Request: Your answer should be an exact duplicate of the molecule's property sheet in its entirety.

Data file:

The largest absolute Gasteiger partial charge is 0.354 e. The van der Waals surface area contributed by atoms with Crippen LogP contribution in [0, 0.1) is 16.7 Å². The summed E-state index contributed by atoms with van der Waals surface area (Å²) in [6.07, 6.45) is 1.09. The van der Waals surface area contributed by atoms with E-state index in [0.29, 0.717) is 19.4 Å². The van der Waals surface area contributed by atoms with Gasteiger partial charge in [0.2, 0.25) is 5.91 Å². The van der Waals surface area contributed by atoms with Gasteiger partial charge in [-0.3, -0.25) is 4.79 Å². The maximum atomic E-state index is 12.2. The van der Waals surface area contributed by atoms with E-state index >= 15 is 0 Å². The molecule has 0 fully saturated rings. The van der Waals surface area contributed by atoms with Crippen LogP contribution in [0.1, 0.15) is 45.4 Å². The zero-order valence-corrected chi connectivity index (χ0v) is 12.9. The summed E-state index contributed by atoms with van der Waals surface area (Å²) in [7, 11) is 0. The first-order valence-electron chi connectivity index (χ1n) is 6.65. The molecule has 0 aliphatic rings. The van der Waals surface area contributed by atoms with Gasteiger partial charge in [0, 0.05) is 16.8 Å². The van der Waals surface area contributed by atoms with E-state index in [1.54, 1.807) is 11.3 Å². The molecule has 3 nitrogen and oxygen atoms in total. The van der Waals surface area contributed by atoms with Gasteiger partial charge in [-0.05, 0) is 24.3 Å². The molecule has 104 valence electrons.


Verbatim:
The largest absolute Gasteiger partial charge is 0.354 e. The van der Waals surface area contributed by atoms with Crippen LogP contribution in [0, 0.1) is 16.7 Å². The summed E-state index contributed by atoms with van der Waals surface area (Å²) in [6.07, 6.45) is 1.09. The van der Waals surface area contributed by atoms with E-state index in [0.29, 0.717) is 19.4 Å². The van der Waals surface area contributed by atoms with Gasteiger partial charge in [0.2, 0.25) is 5.91 Å². The van der Waals surface area contributed by atoms with Gasteiger partial charge in [-0.3, -0.25) is 4.79 Å². The maximum atomic E-state index is 12.2. The van der Waals surface area contributed by atoms with E-state index >= 15 is 0 Å². The molecule has 0 fully saturated rings. The van der Waals surface area contributed by atoms with Crippen LogP contribution in [0.1, 0.15) is 45.4 Å². The zero-order valence-corrected chi connectivity index (χ0v) is 12.9. The summed E-state index contributed by atoms with van der Waals surface area (Å²) in [7, 11) is 0. The first-order valence-electron chi connectivity index (χ1n) is 6.65. The molecule has 0 aliphatic rings. The van der Waals surface area contributed by atoms with Gasteiger partial charge in [0, 0.05) is 16.8 Å². The van der Waals surface area contributed by atoms with E-state index in [1.54, 1.807) is 11.3 Å². The molecule has 3 nitrogen and oxygen atoms in total. The van der Waals surface area contributed by atoms with Gasteiger partial charge in [-0.05, 0) is 24.3 Å². The molecule has 104 valence electrons.